But their high-speed handling/cornering capabilities are compromised because they are nose heavy – and light in the tail. Also, because the primary drive wheels are also the wheels that steer the thing.
And it’s the reason why almost all serious race cars – and street high-performance cars – are either rear-wheel-drive or rear-drive biasedAWD.
The F-Pace has a performance monitor that shows you the power split in real time; the transition from rear-drive to all-wheel-drive . . . as you drive. There are also multiple/selectable Drive modes, including Rain/Ice/Snow, Eco, Normal and Dynamic, which is the sportiest setting.
Like the Porsche, the Jag’s got also launch control – a system that uses the traction control and ABS along with throttle programming to give you the quickest and most controlled acceleration by automatically modulating power delivery to match the available traction. Tap the screen to engage, then floor the gas pedal and keep it floored. No need to back off when the wheels slip.
No fishtailing, no stumbling.
Equipped with the 2.0 liter turbo four, the F-Pace gets to 60 in about 6.3 seconds. EPA says this version of the Jag is good for 22 MPG in city driving and 27 on the highway. These numbers are very competitive with the turbo four-powered Macan, which is slightly quicker – it gets to 60 in about 6.1 seconds – and also slightly thirstier – 20 city, 25 highway.
The next up F-Pace engine is a supercharged 3.0 liter V6.
It’s available in 340 and 380 hp versions and (as with the turbo four) it’s paired with the eight speed automatic and full-time AWD.
Mileage also drops, too – but less than you might expect given the horsepower and performance uptick.
EPA says 18 city, 23 highway.
Again, par vs. the Macan’s optional – and also 3.0 liter – but turbocharged rather than supercharged – V6. Which makes 340 or 360 hp depending on the version. It gets the Porsche to 60 in about the same five flat.
At this point, the two crossovers diverge like the course of two mighty rivers.
The Jag can be ordered – uniquely in this class – with a 2.0 liter turbodiesel four. It makes 180 hp and 318 ft.-lbs. of torque at 1,750 RPM. This engine emphasizes low-end grunt, pulling power and extremely long highway legs.
Keep it under 70 and it’ll go close to 600 miles on a full tank. During a weeklong test drive, I averaged almost 34 MPG better than the EPA’s highway projections. This is not unusual for diesel-powered vehicles, which routinely do better than the advertised city/highway estimates.
With gas-engined vehicles, it’s almost always the reverse.
The Macan offers nothing comparable. It goes in the other direction. You can buy it with a 440 hp 3.6 liter turbo six, the same basic engine that’s available in the 911.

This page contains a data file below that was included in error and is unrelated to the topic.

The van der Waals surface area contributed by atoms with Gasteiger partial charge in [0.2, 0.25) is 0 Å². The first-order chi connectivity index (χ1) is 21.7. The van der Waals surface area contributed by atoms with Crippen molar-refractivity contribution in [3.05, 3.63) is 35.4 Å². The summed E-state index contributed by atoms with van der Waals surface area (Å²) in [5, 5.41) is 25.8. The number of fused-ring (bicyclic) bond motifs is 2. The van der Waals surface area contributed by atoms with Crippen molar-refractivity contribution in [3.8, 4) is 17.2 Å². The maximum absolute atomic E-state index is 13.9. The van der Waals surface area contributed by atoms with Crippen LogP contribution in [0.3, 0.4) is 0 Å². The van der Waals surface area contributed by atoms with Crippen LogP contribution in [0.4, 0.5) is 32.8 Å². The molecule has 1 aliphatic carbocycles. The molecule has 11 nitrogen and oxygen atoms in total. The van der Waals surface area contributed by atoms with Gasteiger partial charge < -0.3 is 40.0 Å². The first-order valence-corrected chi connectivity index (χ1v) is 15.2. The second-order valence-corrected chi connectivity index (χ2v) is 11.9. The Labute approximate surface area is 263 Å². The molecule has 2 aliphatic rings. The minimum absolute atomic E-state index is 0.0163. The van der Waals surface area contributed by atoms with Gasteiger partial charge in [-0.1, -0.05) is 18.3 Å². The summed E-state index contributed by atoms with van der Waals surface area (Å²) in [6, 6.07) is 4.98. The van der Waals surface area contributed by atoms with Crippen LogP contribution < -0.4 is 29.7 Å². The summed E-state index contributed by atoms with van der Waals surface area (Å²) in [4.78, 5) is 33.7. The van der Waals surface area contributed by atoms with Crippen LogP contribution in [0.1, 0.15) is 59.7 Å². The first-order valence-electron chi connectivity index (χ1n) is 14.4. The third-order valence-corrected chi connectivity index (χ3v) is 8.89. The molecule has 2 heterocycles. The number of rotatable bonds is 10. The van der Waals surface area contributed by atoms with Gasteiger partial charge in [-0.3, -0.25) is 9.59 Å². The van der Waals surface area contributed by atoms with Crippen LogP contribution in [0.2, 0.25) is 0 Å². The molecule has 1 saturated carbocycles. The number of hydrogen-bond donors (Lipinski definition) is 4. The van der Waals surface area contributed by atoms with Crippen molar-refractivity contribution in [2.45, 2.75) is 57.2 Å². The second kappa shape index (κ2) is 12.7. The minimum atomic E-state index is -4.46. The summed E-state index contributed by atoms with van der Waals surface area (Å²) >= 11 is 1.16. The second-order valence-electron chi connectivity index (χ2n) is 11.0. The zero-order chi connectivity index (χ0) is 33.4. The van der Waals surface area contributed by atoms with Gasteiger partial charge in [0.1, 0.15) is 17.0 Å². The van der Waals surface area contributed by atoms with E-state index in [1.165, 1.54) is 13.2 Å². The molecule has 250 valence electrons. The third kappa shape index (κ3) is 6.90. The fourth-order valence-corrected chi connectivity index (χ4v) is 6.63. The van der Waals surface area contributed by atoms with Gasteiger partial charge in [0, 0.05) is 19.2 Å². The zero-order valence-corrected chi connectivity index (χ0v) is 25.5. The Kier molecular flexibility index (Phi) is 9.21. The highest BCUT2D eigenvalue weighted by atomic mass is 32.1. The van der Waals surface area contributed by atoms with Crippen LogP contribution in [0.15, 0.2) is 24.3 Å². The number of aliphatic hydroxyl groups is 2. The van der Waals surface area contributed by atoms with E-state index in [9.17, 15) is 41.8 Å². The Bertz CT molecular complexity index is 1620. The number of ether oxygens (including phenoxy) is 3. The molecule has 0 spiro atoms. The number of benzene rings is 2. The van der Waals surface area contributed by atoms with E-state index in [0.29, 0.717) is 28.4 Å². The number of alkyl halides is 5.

It won’t go 400 miles on a tank.
But it will get to 60 in 4 seconds.
Diesels are the natural powerplant for a vehicle like the F-Pace. Which is about utility and sport, remember. Diesels pull like draft horses – and keep pulling without having to be “watered” every two hours or so.
As mentioned earlier, miles-per-gallon isn’t an economic issue for anyone with the means to buy a vehicle like the F-Pace or the Macan. If it were, they wouldn’t be shopping for Jaguars or Porsches to begin with.
But miles-in-between fill-ups, that’s something else. It’s luxurious to be able to trundle along for five or six hours at a stretch on the highway without having to pit.
The diesel is like having a personal executive bodyguard with you at all times. It’s quiet and in the background – but there, immediately, when you need it. At highway speeds, it’s barely idling – 1,600 or so RPM at 70 in top gear.
Unlike the gassers – which need to rev to make their horsepower – the diesel’s torque is always on tap.
Revving the Jag’s engine is as unnecessary as adding grease to bacon.
There is much torque on tap that – initially – there is a learning curve. You learn to push lightly on the accelerator pedal. Give it the usual half pedal when the light goes green and you may be startled by how the front end lifts, how assertively the Jag jumps forward.
It’s also nice to execute a pass without the usual high-RPM scream.
And if you do ever have to deal with heavy snow or mud or anything that is made better and easier via leverage, you will thank the motor gods for the low RPM grunt of the turbodiesel engine.
But it’s lonely up on top of the mountain. The F-Pace is the only vehicle of its type you can still get with a diesel powerplant. Bad news for Porsche, Benz and BMW.
Great news for Jag.
Provided, of course, Jag can continue offering it.